Supplemental Environmental Projects (SEPs)

A SEP is an environmentally beneficial project funded by a company or individual to mitigate part of a civil penalty assessed by LRAPA. A SEP must improve, restore, protect, or reduce risks to public health and/or the environment beyond that achieved by compliance with applicable laws. When enforcing environmental laws and regulations, LRAPA has the authority to incorporate a SEP into the settlement agreement that is separate from and in addition to correction of the violation. It can be part of a settlement of a civil penalty (up to 80%) as long as it is consistent with LRAPA’s goal of protecting the public health and environment. Violators can choose to contribute to an existing approved SEP project or submit one of their choice. To proceed with a SEP, send us an email at SEP@lrapa.org to get started.

Qualifying for a SEP

SEPs should primarily benefit human health and/or the environment in Lane County. LRAPA particularly encourages an air pollution prevention component in the proposal. Other desirable objectives in a SEP proposal would be projects shown to improve the environment and increase public awareness and education. Pollution prevention SEPs that result in implemented pollution prevention and quantifiable reductions are favored more than pollution prevention studies. 

In order to qualify for a supplement environmental project:
  • The project must primarily benefit the environment or public health in Lane County, Oregon.
  • As much money must be spent on the project as is sought in the penalty reduction.
  • The project cannot be an activity or result that is already required by law or set to become a future requirement.
  • The portion of the project attributable to penalty reduction is not funded by government contracts, loans or grants.
  • The project does not create a significant market or economic advantage for the violator.
  • The project does not result in LRAPA controlling the funds or implementing the project.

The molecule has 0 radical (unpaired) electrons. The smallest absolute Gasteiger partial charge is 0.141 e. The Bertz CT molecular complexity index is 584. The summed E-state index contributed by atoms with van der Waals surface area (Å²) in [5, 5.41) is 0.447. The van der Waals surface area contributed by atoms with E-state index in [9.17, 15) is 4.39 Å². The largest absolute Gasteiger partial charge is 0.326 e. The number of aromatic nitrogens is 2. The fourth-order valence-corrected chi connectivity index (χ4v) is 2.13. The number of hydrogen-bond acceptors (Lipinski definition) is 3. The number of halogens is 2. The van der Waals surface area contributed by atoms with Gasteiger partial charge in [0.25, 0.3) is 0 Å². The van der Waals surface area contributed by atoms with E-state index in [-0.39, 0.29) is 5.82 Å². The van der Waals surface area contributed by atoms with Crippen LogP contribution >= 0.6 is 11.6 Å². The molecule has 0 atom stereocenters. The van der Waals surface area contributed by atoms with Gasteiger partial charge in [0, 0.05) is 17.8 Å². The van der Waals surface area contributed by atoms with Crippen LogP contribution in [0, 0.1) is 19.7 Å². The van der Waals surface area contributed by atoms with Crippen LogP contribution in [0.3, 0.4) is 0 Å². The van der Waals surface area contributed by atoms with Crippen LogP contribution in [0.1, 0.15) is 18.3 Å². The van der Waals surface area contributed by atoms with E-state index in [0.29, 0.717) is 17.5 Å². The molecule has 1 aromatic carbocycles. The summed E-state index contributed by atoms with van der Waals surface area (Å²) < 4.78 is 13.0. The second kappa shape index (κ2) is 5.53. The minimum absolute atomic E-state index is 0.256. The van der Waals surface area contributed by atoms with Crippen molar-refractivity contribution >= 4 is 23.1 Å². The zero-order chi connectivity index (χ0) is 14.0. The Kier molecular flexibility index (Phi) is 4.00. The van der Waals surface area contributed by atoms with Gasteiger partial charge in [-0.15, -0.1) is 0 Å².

• If the violator is doing the project itself, the project must be commensurate with the violator’s expertise and capabilities.
  • The violator must provide a final report on the project. 

Example


Company A is fined for a violation of its air permit. Rather than pay the full penalty to Lane County, the company elects to do a SEP, requesting to put part of the penalty towards paving a well used gravel parking lot in Lane County, resulting in less particulate in the air. LRAPA approves the project as part of the settlement of the enforcement penalty, and the company enters an agreement to have the parking lot paved at their expense.

Current Approved Projects


For a list of the current approved projects, click here.


Submit a New Project Idea

New project ideas must meet the above qualifications. Click here to for the project submission form. 



Categories


The following categories of projects are examples of appropriate ideas for SEPs. Further description of each category can be found in project types
  • Pollution Prevention and Resource Efficiency
  • Pollution Reduction
  • Green Schools
  • Environmental Restoration and Protection
  • Emergency Planning and Preparedness
  • Technical Assistance and Outreach
  • Environmental Education and Public Awareness
  • Other Projects

Implementation Difficulty


Projects may range from simple to complex; however, projects that are easy for a company (violator) to implement may more likely be funded. For example: a project that requires a 1-time funding option, such as contributing funds to an ongoing project such as a city wood stove change-out fund, may be preferred over a comprehensive project that requires management oversight.